This article looks at the rationale for developing relationsbetween the humanitarian and business worlds. Part 1 provides somehistorical background on the evolving role of multinational compa-nies. Part 2 looks at the business case for engagement, i.e. why manycompanies are now seeking to engage in a dialogue with humanitarianorganizations. Part 3 raises some key questions as to the meaning andapplicability of international humanitarian law to business, includingprivate security firms. Part 4 outlines the overall private sector strategyof the ICRC and describes its position towards companies that have adirect or indirect influence on parties to conflict and on the situationof people in distress. In other words this section deals with the posi-tioning of a humanitarian organization such as the ICRC vis--vis thebusiness sector with regard to its own core business. Part 5 highlightssome challenges facing the International Red Cross and Red CrescentMovement when dealing with the corporate sector.The article endsby summing up the conclusions and developments hitherto.
The evolving role of multinational companiesCorporate social responsibility has become a fashionable
subject and is being included in standard MBA curricula. A vigorousdebate opposes those who maintain that corporations should not bediverted from their traditional objective, i.e. maximizing shareholder
55 Juan Forero, New York Times, 26 July
RICR Dcembre IRRC December 2001 Vol. 83 No 844 949
value,6 to others who contend that companies must take into accountthe interests of a much wider circle of stakeholders including host com-munities, consumers, present and future generations, etc. Preliminaryempirical evidence suggests that business strategies addressing theconcerns of a broad range of stakeholders pay off in the long run.
With the advent of globalization, the private sector is play-ing an increasingly prominent role in international relations.The influ-ence of some multinational corporations on war situations and on par-ties to conflict is growing steadily.A few facts and figures will serve toillustrate this: official development assistance accounted for three-quarters of the
resource transfers from OECD countries to the developing worldin 1990.Ten years later, foreign direct investment alone has becomea multiple of official development finance to developingeconomies ($240bn and $84.9bn respectively);7
successive waves of mergers and acquisitions have given birth tocorporate giants whose turnover and profit surpass the combinednational income of several war-torn countries.The net income ofthe oil giant ExxonMobil, for example, peaked at a record $17.7billion (bn) in 2000.The gross domestic product (GDP) of Angolawas $5.9bn in 1999, that of Burundi $0.7bn and that of theDemocratic Republic of Congo $7.0bn (1998).8 Percy Barnevik,the Chairman of Investor, ABB, AstraZeneca and Dandvik, pointsout that fifty-one of the 100 largest economies in the world arecompanies. He adds that Shell is bigger than Venezuela and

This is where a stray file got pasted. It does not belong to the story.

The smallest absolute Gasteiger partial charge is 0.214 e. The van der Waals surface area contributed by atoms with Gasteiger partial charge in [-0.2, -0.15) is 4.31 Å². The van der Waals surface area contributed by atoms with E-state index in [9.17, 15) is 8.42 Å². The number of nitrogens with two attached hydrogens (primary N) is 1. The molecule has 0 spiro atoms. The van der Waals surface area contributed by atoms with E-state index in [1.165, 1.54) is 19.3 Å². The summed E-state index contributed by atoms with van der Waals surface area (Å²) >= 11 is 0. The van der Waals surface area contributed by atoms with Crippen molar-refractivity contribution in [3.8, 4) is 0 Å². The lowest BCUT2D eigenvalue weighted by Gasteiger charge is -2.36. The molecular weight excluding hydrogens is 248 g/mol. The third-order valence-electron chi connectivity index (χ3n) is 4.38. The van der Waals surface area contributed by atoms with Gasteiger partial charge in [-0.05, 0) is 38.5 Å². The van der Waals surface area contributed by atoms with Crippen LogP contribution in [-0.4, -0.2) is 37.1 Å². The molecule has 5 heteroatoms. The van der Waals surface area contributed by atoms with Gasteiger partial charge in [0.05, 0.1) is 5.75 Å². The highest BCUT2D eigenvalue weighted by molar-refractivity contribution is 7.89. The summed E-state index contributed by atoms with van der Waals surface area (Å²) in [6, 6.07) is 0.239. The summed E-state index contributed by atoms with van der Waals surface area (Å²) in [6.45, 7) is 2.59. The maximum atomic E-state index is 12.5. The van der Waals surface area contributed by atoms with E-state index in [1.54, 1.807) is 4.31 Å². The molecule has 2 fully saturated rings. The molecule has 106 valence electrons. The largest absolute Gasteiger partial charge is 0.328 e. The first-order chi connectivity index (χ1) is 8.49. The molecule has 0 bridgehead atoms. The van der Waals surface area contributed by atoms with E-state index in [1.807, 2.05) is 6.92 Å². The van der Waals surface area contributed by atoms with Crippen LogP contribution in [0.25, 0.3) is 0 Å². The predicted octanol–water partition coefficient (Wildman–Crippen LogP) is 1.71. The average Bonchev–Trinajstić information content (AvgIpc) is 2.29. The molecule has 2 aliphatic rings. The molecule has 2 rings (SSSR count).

66 This view is for instance supported
by Nobel Laureate in Economics Milton
Friedman.77 Sources: World Investment Report 2001,
UNCTAD, Geneva, 2001; and 2000 Develop-
ment Co-operation Report, OECD/DAC, Paris,
2001. It should be noted that most foreign
direct investment in the developing world
concentrates on a few recipient countries
such as China and India. It is much smaller in
war-prone regions, but is nonetheless signifi-
cant in the oil and mining sectors.88 Source: World Bank statistics. Note that
GDP figures are underestimated in that infor-
mal activities often go unrecorded in official
950 Corporate responsibility and humanitarian action
General Motors is bigger than Ireland, New Zealand and Hungarycombined;9
in parallel, both political instability and liberal economic reformhave reduced the States power and prerogatives in many countrieswhere the ICRC operates.Todays diplomacy confers a greater roleon the private sector. This is in particular the case when dealingwith major global challenges such as preserving biodiversity, allevi-ating poverty, coping with population growth or ensuring access todrinking water. Instead of creating new intergovernmental bodiesto deal with these emerging issues, key stakeholders have cometogether in flexible networks comprising private firms, indepen-dent experts, governments, non-governmental and internationalorganizations (e.g. World Commission on Dams, ForestStewardship Council).
The pivotal role of private firms in international relationsis not new. At the end of the eleventh century, the constitution of atrading consortium in the Italian city of Genoa, the Compagna, wascrucial in creating a State with ports and colonies from the Aegean tothe Black Sea. Between the sixteenth and the nineteenth century,European countries granted charter companies such as the Dutch WestIndia Company and the British East India Company a trad